If these four persons could have received such a false impression of what I have really thus far outlined in my serialization, I will have to assume that there must be others. If - as it might be in Ellenberger's case - this impression was inadvertently given rather than falsely received, it would have added further fuel to the flame. I would therefore like this opportunity, before the flame becomes a fire, to clarify, once again, what my present position is concerning the origin of the planet Venus. To repeat, I have nowhere stated that the planet Venus was ejected by the planet Saturn. I do admit of the possibility, but, for the time being, I concede no more than that.
In his comments to Raymond Vaughan's "Speculations on 'Planet X' ", Ellenberger raised some other questions. Concerning Planet X itself, I have nothing to say. Yet, Ellenberger went beyond the debated topic by stressing the astronomical problems with which Velikovskians find themselves saddled. For instance, he asked: "How does the process of core ejection with Jovian planets really work?"(9)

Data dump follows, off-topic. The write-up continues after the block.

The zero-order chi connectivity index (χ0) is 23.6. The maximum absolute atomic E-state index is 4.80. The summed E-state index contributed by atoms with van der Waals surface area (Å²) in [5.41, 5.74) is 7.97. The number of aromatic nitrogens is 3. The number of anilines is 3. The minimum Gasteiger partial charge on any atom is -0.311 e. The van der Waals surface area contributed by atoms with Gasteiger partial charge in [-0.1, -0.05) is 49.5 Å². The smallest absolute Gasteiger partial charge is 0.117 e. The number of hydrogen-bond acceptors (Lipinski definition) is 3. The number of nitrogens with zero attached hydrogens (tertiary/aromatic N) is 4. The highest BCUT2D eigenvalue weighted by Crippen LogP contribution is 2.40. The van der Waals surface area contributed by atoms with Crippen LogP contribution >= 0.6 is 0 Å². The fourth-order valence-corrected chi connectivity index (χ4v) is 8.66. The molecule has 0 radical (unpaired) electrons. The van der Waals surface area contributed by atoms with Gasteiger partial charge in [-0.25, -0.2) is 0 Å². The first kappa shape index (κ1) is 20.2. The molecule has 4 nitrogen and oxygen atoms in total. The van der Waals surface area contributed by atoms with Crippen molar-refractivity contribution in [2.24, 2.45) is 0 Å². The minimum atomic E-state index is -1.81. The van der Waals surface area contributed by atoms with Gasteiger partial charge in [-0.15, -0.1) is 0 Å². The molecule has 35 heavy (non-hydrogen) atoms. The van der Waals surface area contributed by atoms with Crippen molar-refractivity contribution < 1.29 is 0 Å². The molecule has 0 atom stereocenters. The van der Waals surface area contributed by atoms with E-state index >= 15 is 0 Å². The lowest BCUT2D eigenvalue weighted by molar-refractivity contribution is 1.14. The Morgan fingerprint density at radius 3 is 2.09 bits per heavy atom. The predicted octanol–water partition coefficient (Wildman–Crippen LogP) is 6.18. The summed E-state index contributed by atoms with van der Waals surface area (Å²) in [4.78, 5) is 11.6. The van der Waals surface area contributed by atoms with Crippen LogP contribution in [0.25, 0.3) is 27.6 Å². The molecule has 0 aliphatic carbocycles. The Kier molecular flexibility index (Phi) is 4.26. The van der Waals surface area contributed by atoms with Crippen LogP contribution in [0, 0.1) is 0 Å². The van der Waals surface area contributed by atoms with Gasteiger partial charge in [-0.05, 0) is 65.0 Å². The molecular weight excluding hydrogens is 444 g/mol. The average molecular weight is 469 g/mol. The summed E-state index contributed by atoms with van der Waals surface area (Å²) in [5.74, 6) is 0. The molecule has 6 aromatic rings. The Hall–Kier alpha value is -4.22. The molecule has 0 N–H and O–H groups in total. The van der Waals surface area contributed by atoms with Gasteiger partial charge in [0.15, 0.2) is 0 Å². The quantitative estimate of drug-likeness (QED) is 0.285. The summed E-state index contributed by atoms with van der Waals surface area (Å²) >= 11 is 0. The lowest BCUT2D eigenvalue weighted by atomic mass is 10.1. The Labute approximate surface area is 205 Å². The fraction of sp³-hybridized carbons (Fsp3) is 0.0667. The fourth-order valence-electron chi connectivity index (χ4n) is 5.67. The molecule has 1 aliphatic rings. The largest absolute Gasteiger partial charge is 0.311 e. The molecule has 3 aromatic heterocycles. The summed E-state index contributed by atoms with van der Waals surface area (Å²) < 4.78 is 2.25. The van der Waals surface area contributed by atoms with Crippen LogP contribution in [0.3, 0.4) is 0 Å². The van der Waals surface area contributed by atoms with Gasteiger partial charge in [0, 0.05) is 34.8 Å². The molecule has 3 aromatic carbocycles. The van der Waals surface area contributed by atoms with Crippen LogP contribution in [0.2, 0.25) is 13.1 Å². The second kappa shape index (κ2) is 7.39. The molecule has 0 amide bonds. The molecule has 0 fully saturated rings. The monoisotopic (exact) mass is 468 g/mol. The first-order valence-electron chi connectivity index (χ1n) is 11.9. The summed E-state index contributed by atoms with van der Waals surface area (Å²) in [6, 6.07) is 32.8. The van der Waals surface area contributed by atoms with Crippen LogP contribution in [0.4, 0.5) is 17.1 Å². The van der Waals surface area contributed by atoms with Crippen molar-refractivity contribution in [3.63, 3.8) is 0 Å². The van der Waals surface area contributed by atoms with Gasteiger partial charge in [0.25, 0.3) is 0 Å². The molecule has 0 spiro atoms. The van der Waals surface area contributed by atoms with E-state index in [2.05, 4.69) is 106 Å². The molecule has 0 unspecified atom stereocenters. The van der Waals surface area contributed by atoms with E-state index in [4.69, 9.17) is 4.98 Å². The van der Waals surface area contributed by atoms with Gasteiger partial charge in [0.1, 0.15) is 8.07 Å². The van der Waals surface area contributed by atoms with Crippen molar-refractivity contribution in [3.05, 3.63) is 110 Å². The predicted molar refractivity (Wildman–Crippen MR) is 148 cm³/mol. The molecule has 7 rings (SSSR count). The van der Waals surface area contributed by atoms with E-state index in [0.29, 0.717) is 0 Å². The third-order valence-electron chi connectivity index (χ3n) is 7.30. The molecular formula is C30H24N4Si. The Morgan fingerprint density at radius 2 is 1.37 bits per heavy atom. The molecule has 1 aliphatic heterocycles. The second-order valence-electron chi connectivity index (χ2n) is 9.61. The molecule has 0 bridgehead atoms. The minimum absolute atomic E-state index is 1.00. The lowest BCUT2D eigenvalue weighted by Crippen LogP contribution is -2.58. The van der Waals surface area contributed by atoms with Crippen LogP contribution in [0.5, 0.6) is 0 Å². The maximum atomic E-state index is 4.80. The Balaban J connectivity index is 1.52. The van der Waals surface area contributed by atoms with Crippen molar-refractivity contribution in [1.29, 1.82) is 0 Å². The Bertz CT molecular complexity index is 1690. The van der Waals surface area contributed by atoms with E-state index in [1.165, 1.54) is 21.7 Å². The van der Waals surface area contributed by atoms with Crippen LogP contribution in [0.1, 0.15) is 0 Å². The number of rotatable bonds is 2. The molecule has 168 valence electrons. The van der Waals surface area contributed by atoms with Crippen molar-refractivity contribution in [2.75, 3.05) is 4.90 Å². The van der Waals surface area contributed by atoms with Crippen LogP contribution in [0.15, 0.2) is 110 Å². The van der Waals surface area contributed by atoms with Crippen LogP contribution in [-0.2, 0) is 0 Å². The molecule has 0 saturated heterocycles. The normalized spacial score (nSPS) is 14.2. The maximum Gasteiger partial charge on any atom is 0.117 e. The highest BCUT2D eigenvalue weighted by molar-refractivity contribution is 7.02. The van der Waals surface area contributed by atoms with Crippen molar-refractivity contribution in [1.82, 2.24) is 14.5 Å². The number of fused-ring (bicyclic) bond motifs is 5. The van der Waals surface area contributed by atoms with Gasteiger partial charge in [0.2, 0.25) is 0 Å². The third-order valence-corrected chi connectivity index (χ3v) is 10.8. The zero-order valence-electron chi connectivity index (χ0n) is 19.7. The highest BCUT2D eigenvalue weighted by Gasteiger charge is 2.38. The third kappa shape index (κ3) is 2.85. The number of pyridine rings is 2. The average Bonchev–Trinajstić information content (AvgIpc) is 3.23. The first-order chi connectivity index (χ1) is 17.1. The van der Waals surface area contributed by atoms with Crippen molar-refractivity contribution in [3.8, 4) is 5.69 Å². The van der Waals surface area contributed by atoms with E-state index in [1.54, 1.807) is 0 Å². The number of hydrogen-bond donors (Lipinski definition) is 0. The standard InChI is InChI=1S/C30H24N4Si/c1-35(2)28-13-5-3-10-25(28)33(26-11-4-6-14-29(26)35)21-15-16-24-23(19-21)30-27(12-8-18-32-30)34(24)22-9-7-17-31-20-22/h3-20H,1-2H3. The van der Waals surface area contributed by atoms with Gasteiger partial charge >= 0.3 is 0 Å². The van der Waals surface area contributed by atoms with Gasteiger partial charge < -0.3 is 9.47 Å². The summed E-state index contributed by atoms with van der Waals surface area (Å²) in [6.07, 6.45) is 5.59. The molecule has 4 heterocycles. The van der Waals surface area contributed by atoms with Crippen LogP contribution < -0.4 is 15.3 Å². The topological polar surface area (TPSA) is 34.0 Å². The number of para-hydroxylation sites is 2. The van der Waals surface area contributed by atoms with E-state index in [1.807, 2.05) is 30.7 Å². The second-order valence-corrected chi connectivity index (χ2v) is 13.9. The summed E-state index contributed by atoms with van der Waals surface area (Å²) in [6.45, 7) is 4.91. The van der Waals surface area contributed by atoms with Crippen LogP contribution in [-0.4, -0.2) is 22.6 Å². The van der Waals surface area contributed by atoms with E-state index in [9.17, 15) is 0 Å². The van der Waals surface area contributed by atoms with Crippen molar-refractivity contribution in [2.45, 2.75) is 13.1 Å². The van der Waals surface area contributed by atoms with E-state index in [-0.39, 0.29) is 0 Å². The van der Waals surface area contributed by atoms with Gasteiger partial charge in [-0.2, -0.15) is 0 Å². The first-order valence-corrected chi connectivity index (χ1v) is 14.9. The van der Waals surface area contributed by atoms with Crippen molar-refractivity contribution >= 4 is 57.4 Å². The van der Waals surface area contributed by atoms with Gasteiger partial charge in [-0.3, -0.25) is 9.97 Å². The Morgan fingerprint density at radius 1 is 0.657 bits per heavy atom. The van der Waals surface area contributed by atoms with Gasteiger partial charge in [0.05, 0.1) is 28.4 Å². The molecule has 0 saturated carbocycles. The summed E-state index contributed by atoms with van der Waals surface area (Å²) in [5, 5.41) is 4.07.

This had already been preceded in the same issue of KRONOS by a footnote which Ellenberger added to John Gribbin's review of Clube and Napier's The Cosmic Serpent. In reference to Gribbin's statement concerning the dynamic impossibility of Venus having been ejected as a comet from the planet Jupiter, Ellenberger's appended words, in part, read as follows:
At the time I read the above I immediately noticed that while Gribbin was specifically referring to the ejection of Venus from Jupiter, Ellenberger's objection encompassed the more general idea of an ejection "from a Jovian planet" and thus, by implication, once again including, if not singly involving, the planet Saturn.
The possible ejection of the planet Venus from Saturn must have cropped up among Velikovskian scholars prior to the publication of my "Child of Saturn". I will therefore assume that Ellenberger was generalizing for the benefit of those who might have entertained, and perhaps still entertain, that hypothesis. Ellenberger's question "How does Venus possibly being a 'child' of Saturn alter the sequence of planetary orbits and the conservation of angular momentum?" might not therefore have been specifically aimed in my direction. But just in case it was, allow me to say that I do not feel obliged to answer it since, as already stated, for the time being, it is not my case to prove.